Art Basel Recap - Part Two: SCOPE, UNTITLED, and UNREALISM Art Fairs

 

The second half of our Miami trip and Art Basel experience was a little more toned down (minus the jam-packed A$AP Rocky concert we went to last-minute which turned into a bonafide rave). We managed to also snag a third piece to add to our personal art collection and shook hands with Incubus frontman and burgeoning artist, Brandon Boyd, in the process.

Saturday (Dec 5): The Actual Miami Beach and Meeting Brandon Boyd at SCOPE Art Fair

So the best part of Saturday was probably getting our press badges at the front desk of the 2015 SCOPE Art Fair in Miami Beach. Getting to the show was a little bit delayed because we first headed to Royal Palm South Beach Hotel to pick up my camera from Angat’s hotel room from the night before – this time, Angat had an oceanside (and multi-story) view of the Miami Beach everyone had been talking about. Christ, was it a view. 

Jarell played iPhone DJ and we took our time enjoying (and taking turns on the balcony) with some left over Stoli and Ciroc beverages in hand. With all the back-to-back outings we had smashed into the past two or three nights, it was a nice respite to pause and enjoy the beach in front of us, even if it was a little grey and bleak outside. 

After some liquid shenanigans, we departed and split up with the guys to take a Lyft to the SCOPE Art Fair, which the guys warned was a huge white tent plopped on the sand. Once we were dropped off on the boardwalk, we followed the laid-out matted path to the white tent where we picked up our press badges. This was probably also the moment I realized how underdressed I was in comparison to the other art-goers around me. Everyone had a designer handbag, white frocks, brand new (expensive) footwear, heels, and sneakers I had never before even heard of. (I realistically should have taken photos of people’s outfits but was just in awe of all the fashion I saw and overwhelmed by the art pieces inside SCOPE that I left the street style coverage for NY Mag, NY Times, and Racked.)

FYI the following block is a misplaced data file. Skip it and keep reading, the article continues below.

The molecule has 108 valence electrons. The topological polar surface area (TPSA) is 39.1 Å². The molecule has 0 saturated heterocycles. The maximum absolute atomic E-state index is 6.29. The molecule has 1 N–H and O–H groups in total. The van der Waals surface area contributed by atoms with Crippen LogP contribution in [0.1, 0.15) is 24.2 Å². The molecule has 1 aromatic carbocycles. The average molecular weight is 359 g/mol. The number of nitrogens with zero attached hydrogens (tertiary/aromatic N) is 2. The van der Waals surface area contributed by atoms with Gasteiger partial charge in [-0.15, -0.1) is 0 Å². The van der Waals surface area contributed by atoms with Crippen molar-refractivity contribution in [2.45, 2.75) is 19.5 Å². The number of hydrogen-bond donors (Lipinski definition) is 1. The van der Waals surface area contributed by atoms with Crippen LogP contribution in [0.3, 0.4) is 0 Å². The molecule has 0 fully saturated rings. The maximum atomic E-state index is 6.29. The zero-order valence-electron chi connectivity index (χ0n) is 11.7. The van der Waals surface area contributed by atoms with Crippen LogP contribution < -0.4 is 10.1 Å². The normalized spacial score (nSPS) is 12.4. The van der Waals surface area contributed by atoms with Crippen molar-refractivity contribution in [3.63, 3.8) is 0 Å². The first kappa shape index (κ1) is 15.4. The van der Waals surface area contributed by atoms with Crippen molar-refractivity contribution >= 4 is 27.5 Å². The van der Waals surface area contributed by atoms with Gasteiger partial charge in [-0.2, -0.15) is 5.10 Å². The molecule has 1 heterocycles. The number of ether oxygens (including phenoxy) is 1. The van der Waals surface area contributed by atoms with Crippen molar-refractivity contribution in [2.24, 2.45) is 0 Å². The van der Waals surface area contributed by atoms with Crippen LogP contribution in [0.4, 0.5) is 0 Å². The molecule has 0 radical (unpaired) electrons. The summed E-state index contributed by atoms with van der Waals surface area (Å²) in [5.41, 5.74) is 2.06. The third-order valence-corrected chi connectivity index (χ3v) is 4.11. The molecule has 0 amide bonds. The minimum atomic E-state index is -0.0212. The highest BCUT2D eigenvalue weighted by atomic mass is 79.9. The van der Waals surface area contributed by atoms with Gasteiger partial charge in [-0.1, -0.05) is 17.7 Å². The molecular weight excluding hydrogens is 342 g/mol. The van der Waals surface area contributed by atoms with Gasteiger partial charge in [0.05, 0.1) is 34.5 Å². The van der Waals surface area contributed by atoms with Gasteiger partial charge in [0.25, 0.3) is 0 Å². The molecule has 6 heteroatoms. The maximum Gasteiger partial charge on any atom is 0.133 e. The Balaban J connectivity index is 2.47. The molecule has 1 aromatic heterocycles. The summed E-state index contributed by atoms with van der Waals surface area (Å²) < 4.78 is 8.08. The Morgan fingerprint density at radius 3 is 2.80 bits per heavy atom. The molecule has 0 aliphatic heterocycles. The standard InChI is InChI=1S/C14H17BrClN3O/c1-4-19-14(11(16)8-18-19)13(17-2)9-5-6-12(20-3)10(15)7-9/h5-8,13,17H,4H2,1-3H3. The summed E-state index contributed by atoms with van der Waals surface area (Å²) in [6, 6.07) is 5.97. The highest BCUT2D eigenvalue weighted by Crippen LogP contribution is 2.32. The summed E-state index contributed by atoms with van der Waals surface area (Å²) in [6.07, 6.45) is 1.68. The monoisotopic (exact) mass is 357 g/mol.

SCOPE was the best show we attended retrospectively looking back on Art Basel now. The aisles were too close to each other and the artwork was a bit much at times to ingest because of the close proximity of all the exhibiting galleries, but nonetheless it was still inspiring to see works by Retna, Roy Lichtenstein, Space Invader, Damien Hirst, and Banksy in-person. There was also a life-size bust of Frida Kahlo presented by Copro Gallery (Santa Monica) by Kazuhiro Tsuji closer to the entrance of SCOPE that was constantly being used as a selfie companion – for obvious reasons. 

I stopped by the Juxtapoze Magazine booth to purchase one of the signed “Heart of Gold” prints by Brandon Boyd (in an edition of 100) which was done in conjunction with 1xRUN and SCOPE to curate the limited edition print releases by Boyd and a handful of other artists. 

Camilo Matiz consistently drew a large crowd of visitors to his “Here Not Here” installation which featured a series of light sculptures and mirrors which was a “study of reflection that confront us with the duality of who we are and how we perceive ourselves.” The artist’s statement for his thought-provoking work continued: “Reflecting upon us, the same object displays different on the opposite universes within our heart and mind, as life reflects unmanifested desires of the soul.” 

Another standout installation I enjoyed was by Mika Gallery (Tel Aviv), whom I have been following for quite some time now. Sarah Bahbah’s “Sex & Takeout” photography series was on display, and printed on a series of wood panels.